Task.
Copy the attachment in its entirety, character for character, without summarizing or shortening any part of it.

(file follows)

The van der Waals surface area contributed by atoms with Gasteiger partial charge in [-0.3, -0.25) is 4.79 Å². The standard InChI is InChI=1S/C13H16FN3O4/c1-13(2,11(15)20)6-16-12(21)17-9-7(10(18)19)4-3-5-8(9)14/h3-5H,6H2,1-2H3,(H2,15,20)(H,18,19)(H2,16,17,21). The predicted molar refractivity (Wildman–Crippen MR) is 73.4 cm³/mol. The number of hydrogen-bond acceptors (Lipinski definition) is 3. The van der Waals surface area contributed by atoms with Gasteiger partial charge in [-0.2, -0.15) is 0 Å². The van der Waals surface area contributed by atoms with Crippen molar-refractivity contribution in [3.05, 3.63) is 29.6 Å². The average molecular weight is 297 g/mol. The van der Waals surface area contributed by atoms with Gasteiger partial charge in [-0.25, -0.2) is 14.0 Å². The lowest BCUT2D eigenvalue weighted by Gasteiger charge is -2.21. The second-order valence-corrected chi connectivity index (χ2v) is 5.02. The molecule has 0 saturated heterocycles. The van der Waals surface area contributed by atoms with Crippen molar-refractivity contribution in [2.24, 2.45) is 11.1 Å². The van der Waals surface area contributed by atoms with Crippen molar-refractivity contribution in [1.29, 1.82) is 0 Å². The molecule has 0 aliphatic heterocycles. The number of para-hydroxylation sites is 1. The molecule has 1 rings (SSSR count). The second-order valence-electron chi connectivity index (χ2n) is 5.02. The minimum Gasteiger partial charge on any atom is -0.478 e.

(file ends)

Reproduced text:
The van der Waals surface area contributed by atoms with Gasteiger partial charge in [-0.3, -0.25) is 4.79 Å². The standard InChI is InChI=1S/C13H16FN3O4/c1-13(2,11(15)20)6-16-12(21)17-9-7(10(18)19)4-3-5-8(9)14/h3-5H,6H2,1-2H3,(H2,15,20)(H,18,19)(H2,16,17,21). The predicted molar refractivity (Wildman–Crippen MR) is 73.4 cm³/mol. The number of hydrogen-bond acceptors (Lipinski definition) is 3. The van der Waals surface area contributed by atoms with Gasteiger partial charge in [-0.2, -0.15) is 0 Å². The van der Waals surface area contributed by atoms with Crippen molar-refractivity contribution in [3.05, 3.63) is 29.6 Å². The average molecular weight is 297 g/mol. The van der Waals surface area contributed by atoms with Gasteiger partial charge in [-0.25, -0.2) is 14.0 Å². The lowest BCUT2D eigenvalue weighted by Gasteiger charge is -2.21. The second-order valence-corrected chi connectivity index (χ2v) is 5.02. The molecule has 0 saturated heterocycles. The van der Waals surface area contributed by atoms with Crippen molar-refractivity contribution in [2.24, 2.45) is 11.1 Å². The van der Waals surface area contributed by atoms with Crippen molar-refractivity contribution in [1.29, 1.82) is 0 Å². The molecule has 0 aliphatic heterocycles. The number of para-hydroxylation sites is 1. The molecule has 1 rings (SSSR count). The second-order valence-electron chi connectivity index (χ2n) is 5.02. The minimum Gasteiger partial charge on any atom is -0.478 e.